Punisher #13 Review – Surprising Heart In A Problematic Character
Punisher #13 by Becky Cloonan, Kris Anka and Matt Wilson is a self-contained tale that contains a surprising amount of heart and also relatively bloodless for a Punisher story. Which for me is a good thing.
Let me be straight-up here: I hate the Punisher. The whole concept of the character bugs me. That's not to say there haven't been times the character can be done well or interesting (the version of the character in Netflix's Daredevil is a really deep and interesting take on the character), but a lot of the time he is basically revenge porn, or even torture porn, and I personally find that tacky.
Moreover, he is problematic as hell. Now, anything we like is going to be problematic to some extent, the very concept of superheroes has problematic elements. But I find the Punisher especially troublesome because of how he's often described.
He's often put down as a vigilante, or anti-hero, or loner. When he's not: he's a terrorist. His war may be aimed at criminality, but it often spills over, and he terrifies everyone. The character is the literal comics interpretation of the troublesome media hypocrisy we see today when violence on a Punisher scale gets a duality of coverage dependent, seemingly, entirely on the religion and ethnicity of the one who commits it.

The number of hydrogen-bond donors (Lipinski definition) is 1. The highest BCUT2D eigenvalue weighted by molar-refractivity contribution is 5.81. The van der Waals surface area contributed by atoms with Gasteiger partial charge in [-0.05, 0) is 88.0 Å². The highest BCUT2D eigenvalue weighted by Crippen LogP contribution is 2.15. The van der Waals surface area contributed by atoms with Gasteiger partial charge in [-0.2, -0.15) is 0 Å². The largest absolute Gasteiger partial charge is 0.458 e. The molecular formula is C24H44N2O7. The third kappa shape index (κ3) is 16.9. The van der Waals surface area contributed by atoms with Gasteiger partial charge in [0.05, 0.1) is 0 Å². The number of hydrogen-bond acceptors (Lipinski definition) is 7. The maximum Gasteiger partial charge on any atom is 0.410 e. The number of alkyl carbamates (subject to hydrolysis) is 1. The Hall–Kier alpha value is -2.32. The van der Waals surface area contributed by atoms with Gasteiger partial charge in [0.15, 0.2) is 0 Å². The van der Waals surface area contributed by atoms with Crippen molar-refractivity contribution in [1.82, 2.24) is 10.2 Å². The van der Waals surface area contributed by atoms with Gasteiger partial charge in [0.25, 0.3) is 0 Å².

So yeah, I would not normally pick up a copy of The Punisher. But I like Becky Cloonan's work, and I am a particular fan of the work of Kris Anka, so I decided to give this one a shot.
And amazingly, I quite liked this issue.
As I mentioned, this issue is relatively bloodless. There's a few brutal action sequences that are frenetic and top notch, but I think Frank Castle only actually kills one person on panel.
Instead, Cloonan has constructed a story that is much more about the threat of Frank Castle. How the mere threat of the Punisher for many is enough, and how Frank's vengeance is deeply impersonal. When a character asks if his plan was to save her, he points out it wasn't: he just wanted his property back.
This is expertly illustrated in the artwork. Frank Castle cuts an immensely imposing figure in the story, generally looking bigger and broader than pretty much every other character in the issue. Moreover, for much of the issue the Punisher's face is almost entirely shrouded in deep shadow, inscrutable and dark.
We get a Punisher who is like a threat looming through people's lives, and ultimately of extreme karma that leads to heavy injury and yes, death to those most deserving of it.
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